CDC warns vape users of health issues linked to e-cigarettes

A warning for people who vape is coming from the Centers for Disease Control and Prevention. Officials are investigating serious lung illnesses related to e-cigarette products.

Right now, the CDC, FDA and state partners are bringing information to the table about e-cigarette exposures to identify the causes of these lung illnesses. We spoke to a medical toxicologist who says doctors need to start asking patients this question: Do you vape?

Doctor Dan Quan says he's starting to notice a concerning trend at Maricopa Medical Center: Lung issues linked to vaping.

"So far, I've seen two in the past week of these sorts of interesting lung problems that have [been] presented in hospitals," Dr. Quan said.

Initial findings by the CDC showed clinical similarities among people affected by serious lung illnesses related to e-cigarette products. Many of the patients are claiming to have used THC products, some using both THC and nicotine products while a smaller group reported using nicotine only.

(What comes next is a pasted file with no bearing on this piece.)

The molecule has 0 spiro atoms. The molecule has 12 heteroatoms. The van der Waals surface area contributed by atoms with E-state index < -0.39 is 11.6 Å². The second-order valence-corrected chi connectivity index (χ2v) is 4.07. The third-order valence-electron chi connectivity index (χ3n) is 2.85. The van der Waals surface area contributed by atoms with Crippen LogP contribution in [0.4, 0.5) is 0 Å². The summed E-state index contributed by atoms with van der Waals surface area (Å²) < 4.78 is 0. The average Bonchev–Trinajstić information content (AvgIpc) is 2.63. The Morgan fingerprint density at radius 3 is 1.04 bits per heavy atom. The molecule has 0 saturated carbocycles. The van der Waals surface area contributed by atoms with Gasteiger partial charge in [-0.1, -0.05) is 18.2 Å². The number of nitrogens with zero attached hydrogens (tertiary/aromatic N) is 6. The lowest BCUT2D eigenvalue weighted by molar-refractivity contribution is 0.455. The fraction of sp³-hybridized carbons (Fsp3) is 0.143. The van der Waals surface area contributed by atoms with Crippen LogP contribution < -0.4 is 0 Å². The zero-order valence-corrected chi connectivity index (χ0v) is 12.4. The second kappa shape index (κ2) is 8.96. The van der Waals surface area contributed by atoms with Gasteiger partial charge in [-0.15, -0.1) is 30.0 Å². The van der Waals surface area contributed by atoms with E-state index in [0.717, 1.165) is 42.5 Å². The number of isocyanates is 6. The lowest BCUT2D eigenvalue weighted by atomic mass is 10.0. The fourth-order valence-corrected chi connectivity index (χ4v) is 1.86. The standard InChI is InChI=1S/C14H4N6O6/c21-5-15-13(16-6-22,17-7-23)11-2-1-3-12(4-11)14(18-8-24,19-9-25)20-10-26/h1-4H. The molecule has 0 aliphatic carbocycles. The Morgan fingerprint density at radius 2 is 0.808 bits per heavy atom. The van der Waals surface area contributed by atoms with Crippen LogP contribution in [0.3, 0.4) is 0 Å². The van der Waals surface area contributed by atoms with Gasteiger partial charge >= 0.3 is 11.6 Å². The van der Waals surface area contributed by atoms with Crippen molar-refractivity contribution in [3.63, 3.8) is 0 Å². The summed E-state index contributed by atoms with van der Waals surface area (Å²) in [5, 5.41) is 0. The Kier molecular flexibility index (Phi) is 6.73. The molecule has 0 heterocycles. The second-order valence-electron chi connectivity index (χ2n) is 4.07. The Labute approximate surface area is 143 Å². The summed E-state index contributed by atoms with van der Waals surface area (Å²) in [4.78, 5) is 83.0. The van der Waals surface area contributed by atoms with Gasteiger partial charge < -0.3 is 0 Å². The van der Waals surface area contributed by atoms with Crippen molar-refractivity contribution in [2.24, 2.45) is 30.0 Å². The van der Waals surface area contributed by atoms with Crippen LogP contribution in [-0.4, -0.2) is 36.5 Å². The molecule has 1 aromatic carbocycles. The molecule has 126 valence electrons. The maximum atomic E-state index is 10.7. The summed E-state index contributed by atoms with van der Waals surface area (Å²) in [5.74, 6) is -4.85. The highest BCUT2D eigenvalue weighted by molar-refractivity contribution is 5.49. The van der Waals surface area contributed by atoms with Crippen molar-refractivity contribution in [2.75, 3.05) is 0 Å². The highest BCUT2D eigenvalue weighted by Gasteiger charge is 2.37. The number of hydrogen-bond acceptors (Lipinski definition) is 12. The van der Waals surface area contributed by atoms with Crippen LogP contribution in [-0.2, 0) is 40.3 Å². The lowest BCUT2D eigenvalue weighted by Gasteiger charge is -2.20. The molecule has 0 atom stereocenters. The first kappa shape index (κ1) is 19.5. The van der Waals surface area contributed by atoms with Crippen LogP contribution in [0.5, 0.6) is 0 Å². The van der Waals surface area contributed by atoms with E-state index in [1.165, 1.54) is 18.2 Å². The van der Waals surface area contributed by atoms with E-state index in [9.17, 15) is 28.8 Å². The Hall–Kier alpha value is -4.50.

"Teens to young adults that are coming in with bad [cases of pneumonia] and we don't know why," Dr. Quan said. "And most of them are associated with vaping."

The CDC says 3.6 million middle school and high school students reported vaping routinely in 2018. Dr. Quan says as vaping using goes up, smoking is decreasing.

R.D. started vaping three years ago to quit tobacco. He says he's not concerned about the CDC's warning and he's slowly dropping his nicotine dosage.

"That's why I did it because I noticed it right away, I didn't have to have a cigarette and [it] just worked out really [well]," Davis said. "I think that most of these kids are doing it [and] they're mixing THC and they're getting all kinds of drops from the street and I think that's probably what's happening — whatever they're mixing it with isn't good for their lungs.

"A lot of these vaping products may have nicotine in them, so they are just as bad," Dr. Quan said. "We have to see how all the data looks further down the road."

Symptoms for e-cigarette users should be aware of include coughing, chest pain, nausea, and fever.

"Now we have to ask the question, 'Hey do you vape?' and that could be the cause of why you have a cough [and why] you have a fever [or] why you have low oxygen levels," Dr. Quan said. "Those are certainly things we need to start asking when they come in."